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March 30, 2024

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‘Married at First Sight:’ How TV is making mockery of marriage

Confession: I binge-watched the television program “Married at First Sight.” Congratulations if you’ve avoided it.

The gist of the show is in the title: Complete strangers get married without knowing anything about each other. They’re matched by so-called “experts” based on God knows what criteria and see each other for the first time at the altar. They swap vows, go on a honeymoon and spend two months living together. It gets worse. There’s a get-out clause: If after eight weeks the couples can’t handle being married, they divorce. In season 13, all but one couple did exactly that and at least two participants went into therapy.

The series got millions of viewers per episode, all eager to see things go wrong between people they don’t know. Or maybe that’s just me. And here’s why: I find the whole thing offensive. What moron gets married at first sight? Or more to the point, how attention seeking, fame hungry and desperate does someone need to be?

Admittedly, I’m on a high horse about a show I devoured, but let’s put that down to a nasty cold and thorough research. Seriously, isn’t this concept making a mockery of marriage?

I’m not religious. I don’t fear divine intervention if my marriage doesn’t work out, nor do I believe couples should stay together if things get toxic. Not all relationships survive, and that’s OK. However, I do believe marriage is hard and you sign up to that when you say “yes.” Going into a lifelong commitment with an exit plan is gross.

Me and Shane were together for six years before he proposed, and we’d been friends for three before dating. I knew what I was getting into, and I accepted his hand in marriage wholeheartedly. It hasn’t always been easy, because being in any meaningful relationship isn’t. But do I love that man more than anything? Absolutely. Shane is the kindest, funniest and most intelligent human I’ve ever known. I would die for him, as he would for me. That’s love. And if love isn’t the foundation of your marriage, you’re building a marriage on quicksand.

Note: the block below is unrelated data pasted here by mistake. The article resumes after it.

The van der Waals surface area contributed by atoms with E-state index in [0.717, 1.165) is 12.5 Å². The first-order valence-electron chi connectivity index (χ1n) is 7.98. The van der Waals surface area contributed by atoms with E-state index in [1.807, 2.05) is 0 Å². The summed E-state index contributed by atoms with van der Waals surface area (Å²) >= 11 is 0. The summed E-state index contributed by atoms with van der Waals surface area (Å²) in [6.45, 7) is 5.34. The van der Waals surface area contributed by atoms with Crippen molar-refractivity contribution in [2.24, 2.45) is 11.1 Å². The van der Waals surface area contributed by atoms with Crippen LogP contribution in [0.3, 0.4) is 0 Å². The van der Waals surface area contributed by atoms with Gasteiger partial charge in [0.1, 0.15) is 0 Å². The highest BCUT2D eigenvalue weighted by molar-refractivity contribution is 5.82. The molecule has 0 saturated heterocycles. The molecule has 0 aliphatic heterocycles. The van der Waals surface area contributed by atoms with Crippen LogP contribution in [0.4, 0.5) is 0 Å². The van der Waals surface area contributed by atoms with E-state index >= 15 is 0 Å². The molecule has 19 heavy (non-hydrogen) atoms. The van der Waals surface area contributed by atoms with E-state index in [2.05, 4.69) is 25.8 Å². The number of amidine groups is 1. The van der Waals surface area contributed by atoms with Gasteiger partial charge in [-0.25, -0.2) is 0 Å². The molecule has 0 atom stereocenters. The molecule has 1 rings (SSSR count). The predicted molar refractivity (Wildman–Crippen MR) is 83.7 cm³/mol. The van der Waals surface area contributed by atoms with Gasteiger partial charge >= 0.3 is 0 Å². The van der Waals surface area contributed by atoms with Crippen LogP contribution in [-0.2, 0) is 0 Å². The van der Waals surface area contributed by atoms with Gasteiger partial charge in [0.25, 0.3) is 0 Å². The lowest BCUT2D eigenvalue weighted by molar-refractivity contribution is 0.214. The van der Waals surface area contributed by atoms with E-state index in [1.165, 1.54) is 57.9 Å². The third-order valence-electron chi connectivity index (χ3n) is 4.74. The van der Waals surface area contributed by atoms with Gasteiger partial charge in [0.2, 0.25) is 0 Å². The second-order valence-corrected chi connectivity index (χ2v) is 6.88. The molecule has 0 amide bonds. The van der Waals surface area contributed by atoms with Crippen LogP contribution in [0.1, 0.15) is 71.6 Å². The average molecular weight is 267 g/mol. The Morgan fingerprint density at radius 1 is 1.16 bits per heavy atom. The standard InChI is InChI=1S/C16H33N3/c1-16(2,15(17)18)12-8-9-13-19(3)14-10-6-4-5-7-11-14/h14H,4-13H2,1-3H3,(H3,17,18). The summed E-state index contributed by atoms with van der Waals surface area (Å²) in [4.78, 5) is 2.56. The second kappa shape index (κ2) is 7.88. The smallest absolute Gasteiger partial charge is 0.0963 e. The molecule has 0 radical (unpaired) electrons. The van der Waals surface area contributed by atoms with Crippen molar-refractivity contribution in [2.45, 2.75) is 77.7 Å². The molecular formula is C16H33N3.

I hear you. What about arranged marriage? While not for me, I do understand they stem from cultural values that have been practiced for generations. Families are deeply involved in the process, and there’s often a courtship period. “Married at First Sight” is a different ball game. The show prioritizes entertainment over ethics. Families have no say in the pairing, and couples meet, marry and navigate their relationship to a deadline.

Don’t dismiss this spectacle as mere entertainment. Television shapes public opinion. “Married at First Sight” focuses on quick promises and a whirlwind romance. It sells itself as a social experiment, but it’s a charade masked as matchmaking. And it’s dangerous.

“Married at First Sight” creates unrealistic expectations and trivializes the complexity of marriage. It focuses on sensationalism and distorts genuine emotion and commitment. Not to mention the la-la land these people live in. Champagne flows, the rent is free, there are endless dates, and a dedicated team to guide you through wedlock. Does any of that ring even remotely true of your life? It doesn’t of mine.

Why am I so angry about this?

As a loving wife who knows the turbulence of an enduring partnership, I’m saddened by the circus this program makes of marriage. Can two people be matched based on their beliefs, desires and values? Sure. Can you be attracted to someone you’ve just met? 100 percent. But to take a vow with a complete stranger is total madness. Moreover, it undermines the real work relationships require. Shane annoys me on the regular, as do I him. But we have made a solemn promise to one another. There is zero chance of me leaving because I know my person and life is infinitely better because of him.

Let me be clear, I am not anti-divorce. That’s not what this is about. I am, however, pro-sanity, and “Married at First Sight” is the most insane thing I’ve ever seen.

With that said, the new season is available on Netflix, and I might just say: “I do.”


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